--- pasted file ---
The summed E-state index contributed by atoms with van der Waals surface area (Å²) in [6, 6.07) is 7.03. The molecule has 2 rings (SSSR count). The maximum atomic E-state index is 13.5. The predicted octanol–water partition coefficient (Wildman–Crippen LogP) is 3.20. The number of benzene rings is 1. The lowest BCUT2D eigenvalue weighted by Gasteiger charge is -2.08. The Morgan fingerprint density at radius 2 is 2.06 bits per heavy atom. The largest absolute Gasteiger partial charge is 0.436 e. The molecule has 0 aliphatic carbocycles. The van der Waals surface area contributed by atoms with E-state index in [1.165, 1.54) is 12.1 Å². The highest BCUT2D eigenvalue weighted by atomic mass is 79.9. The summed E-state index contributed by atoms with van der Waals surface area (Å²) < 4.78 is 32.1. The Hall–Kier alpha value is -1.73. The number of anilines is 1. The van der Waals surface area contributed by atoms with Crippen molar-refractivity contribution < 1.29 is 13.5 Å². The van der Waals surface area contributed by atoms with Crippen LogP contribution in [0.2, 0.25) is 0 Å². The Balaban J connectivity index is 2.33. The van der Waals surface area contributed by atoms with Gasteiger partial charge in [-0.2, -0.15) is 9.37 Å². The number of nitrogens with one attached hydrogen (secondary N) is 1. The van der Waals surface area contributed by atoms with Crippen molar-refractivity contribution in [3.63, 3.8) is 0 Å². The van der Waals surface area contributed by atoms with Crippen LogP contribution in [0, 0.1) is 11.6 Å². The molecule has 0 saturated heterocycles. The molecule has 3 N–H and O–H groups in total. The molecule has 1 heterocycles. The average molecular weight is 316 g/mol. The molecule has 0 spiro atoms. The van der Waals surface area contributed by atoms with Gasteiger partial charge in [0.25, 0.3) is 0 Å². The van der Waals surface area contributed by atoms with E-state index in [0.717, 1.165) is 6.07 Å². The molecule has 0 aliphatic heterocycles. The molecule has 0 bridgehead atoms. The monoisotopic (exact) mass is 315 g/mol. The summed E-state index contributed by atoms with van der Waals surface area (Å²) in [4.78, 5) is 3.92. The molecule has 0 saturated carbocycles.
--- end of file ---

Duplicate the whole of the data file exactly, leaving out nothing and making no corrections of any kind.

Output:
The summed E-state index contributed by atoms with van der Waals surface area (Å²) in [6, 6.07) is 7.03. The molecule has 2 rings (SSSR count). The maximum atomic E-state index is 13.5. The predicted octanol–water partition coefficient (Wildman–Crippen LogP) is 3.20. The number of benzene rings is 1. The lowest BCUT2D eigenvalue weighted by Gasteiger charge is -2.08. The Morgan fingerprint density at radius 2 is 2.06 bits per heavy atom. The largest absolute Gasteiger partial charge is 0.436 e. The molecule has 0 aliphatic carbocycles. The van der Waals surface area contributed by atoms with E-state index in [1.165, 1.54) is 12.1 Å². The highest BCUT2D eigenvalue weighted by atomic mass is 79.9. The summed E-state index contributed by atoms with van der Waals surface area (Å²) < 4.78 is 32.1. The Hall–Kier alpha value is -1.73. The number of anilines is 1. The van der Waals surface area contributed by atoms with Crippen molar-refractivity contribution < 1.29 is 13.5 Å². The van der Waals surface area contributed by atoms with Crippen LogP contribution in [0.2, 0.25) is 0 Å². The Balaban J connectivity index is 2.33. The van der Waals surface area contributed by atoms with Gasteiger partial charge in [-0.2, -0.15) is 9.37 Å². The number of nitrogens with one attached hydrogen (secondary N) is 1. The van der Waals surface area contributed by atoms with Crippen molar-refractivity contribution in [3.63, 3.8) is 0 Å². The van der Waals surface area contributed by atoms with Crippen LogP contribution in [0, 0.1) is 11.6 Å². The molecule has 0 saturated heterocycles. The molecule has 3 N–H and O–H groups in total. The molecule has 1 heterocycles. The average molecular weight is 316 g/mol. The molecule has 0 spiro atoms. The van der Waals surface area contributed by atoms with Gasteiger partial charge in [0.25, 0.3) is 0 Å². The van der Waals surface area contributed by atoms with E-state index in [0.717, 1.165) is 6.07 Å². The molecule has 0 aliphatic heterocycles. The molecule has 0 bridgehead atoms. The monoisotopic (exact) mass is 315 g/mol. The summed E-state index contributed by atoms with van der Waals surface area (Å²) in [4.78, 5) is 3.92. The molecule has 0 saturated carbocycles.